What is the greatest joy of writing for you?
When I was a kid, we only had one television. That meant if someone needed to watch TV, I couldn't play the Sega Genesis or Super Nintendo, I had to go outside. When I went outside, the worlds came to life. I was able to do everything from the video games and more. I experienced so many stories, but the only constant was that they needed to be better, bigger, more impressive. Awesome characters needed to have reasons for being awesome. I wanted to empathize with the enemy and see them with real motives for doing what they were doing.

Those stories began to fade at ten years old. For many wonderful years those vivid worlds kept me company, but eventually I went outside only to see the backyard and nothing more. I knew that there was the mud pit at the back where all the characters from the city said no one ever came back from. There were the giant trees that were like beanstalks that led to cloud worlds and mountains where magic swords were once commonplace. But I couldn't see it anymore. It was gone and reality was the only thing left. I went through a severe depression during my first three years of high school because it was like I'd lost a part of me that was so important it defined me. Who was I now if I couldn't be the hero anymore?

When you first start writing, it's frustrating because the words are all wrong, the ideas don't work, and the stories aren't what you wanted. The characters do things that are unexpected if you're true to the character in any kind of way. Why would they leave their home to go fight a dragon when everyone else had died in the process? Why would this hero be the hero to succeed and not become a skeleton burned to a crisp in the hallway of the dragon's lair? All of that bogs down the mind and makes you throw your hands up because what's the point if nothing is ever right?

But after a few books and a little satisfaction each time that brought me closer and closer to that feeling of being a kid and seeing those worlds begin to take shape and color, it gets stronger. It's now so strong that when I see an image in my head and hear epic music that goes along with it, I know it won't bomb, I know it won't be slow and boring, I know that each page will be more awesome than the last leading up to the big event and explosion because that's what this is all about. That's why you're here, and that's why I'm here.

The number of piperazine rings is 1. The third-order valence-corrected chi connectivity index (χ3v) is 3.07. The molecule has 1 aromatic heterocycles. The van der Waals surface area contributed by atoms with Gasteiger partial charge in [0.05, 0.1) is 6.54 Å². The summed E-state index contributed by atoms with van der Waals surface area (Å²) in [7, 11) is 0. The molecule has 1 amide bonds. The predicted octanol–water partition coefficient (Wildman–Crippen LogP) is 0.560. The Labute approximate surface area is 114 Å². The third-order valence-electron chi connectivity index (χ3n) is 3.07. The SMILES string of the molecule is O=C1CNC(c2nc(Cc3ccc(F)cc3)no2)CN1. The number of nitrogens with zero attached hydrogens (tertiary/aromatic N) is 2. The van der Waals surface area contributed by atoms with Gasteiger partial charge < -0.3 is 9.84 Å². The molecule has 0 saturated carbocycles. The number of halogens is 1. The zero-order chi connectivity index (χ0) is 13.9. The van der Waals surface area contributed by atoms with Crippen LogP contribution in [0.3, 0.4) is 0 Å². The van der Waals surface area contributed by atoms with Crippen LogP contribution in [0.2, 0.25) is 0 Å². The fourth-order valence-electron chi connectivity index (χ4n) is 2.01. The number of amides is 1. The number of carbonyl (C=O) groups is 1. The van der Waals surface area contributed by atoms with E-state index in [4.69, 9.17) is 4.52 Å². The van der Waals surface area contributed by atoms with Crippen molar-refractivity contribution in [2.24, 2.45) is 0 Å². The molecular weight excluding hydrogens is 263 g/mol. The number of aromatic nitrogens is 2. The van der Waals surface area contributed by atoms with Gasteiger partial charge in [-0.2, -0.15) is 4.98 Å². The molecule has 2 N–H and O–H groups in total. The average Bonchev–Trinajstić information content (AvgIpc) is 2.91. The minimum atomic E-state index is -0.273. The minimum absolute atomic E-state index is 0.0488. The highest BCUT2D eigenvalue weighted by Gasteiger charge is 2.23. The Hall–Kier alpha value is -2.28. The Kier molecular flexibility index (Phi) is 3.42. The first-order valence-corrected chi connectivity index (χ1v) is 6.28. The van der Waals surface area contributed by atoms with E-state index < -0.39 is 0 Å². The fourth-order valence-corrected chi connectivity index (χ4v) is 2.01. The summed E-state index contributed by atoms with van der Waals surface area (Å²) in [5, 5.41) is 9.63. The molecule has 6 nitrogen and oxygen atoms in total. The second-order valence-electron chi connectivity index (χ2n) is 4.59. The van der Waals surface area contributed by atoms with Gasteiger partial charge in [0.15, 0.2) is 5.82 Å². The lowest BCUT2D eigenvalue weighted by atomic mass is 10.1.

That brings me joy. It brings me joy to make you feel what I felt when I was writing those words. I want you to stand up like I stood up and pace when you see the main character in danger, looking down the barrel into certain death. I want everything you read to be better and more entertaining than the last thing you read by me, and that is something I'm promising must happen because you're here and I'm here. We're going to see some epic stuff go down, and I'd better be just as surprised as you by the outcome. All of that brings me joy in the same way creating those worlds as a kid brought me joy.
What inspires you to get out of bed each day?
Life is short. Those stories hound me and beg to be written or told and I'm just the messenger. The idea that I might die and those stories would die with me is what terrifies me. My wife and I almost had a near death car accident not long ago. Afterward, I wondered what would happen if I had died and my family had to comb through my mess of works to see what was left. It made me realize that there was so much more work to do, that what's available isn't even 5% of what I have to give.

Only you can do the things you feel destined to do, and they don't happen during Netflix and chill, they don't happen at the bar or with spending hours hanging out with family in the evening, they don't happen tomorrow. At the end of the day, I can't sleep unless I know I did everything I could do to make tomorrow better than today.
When you're not writing, how do you spend your time?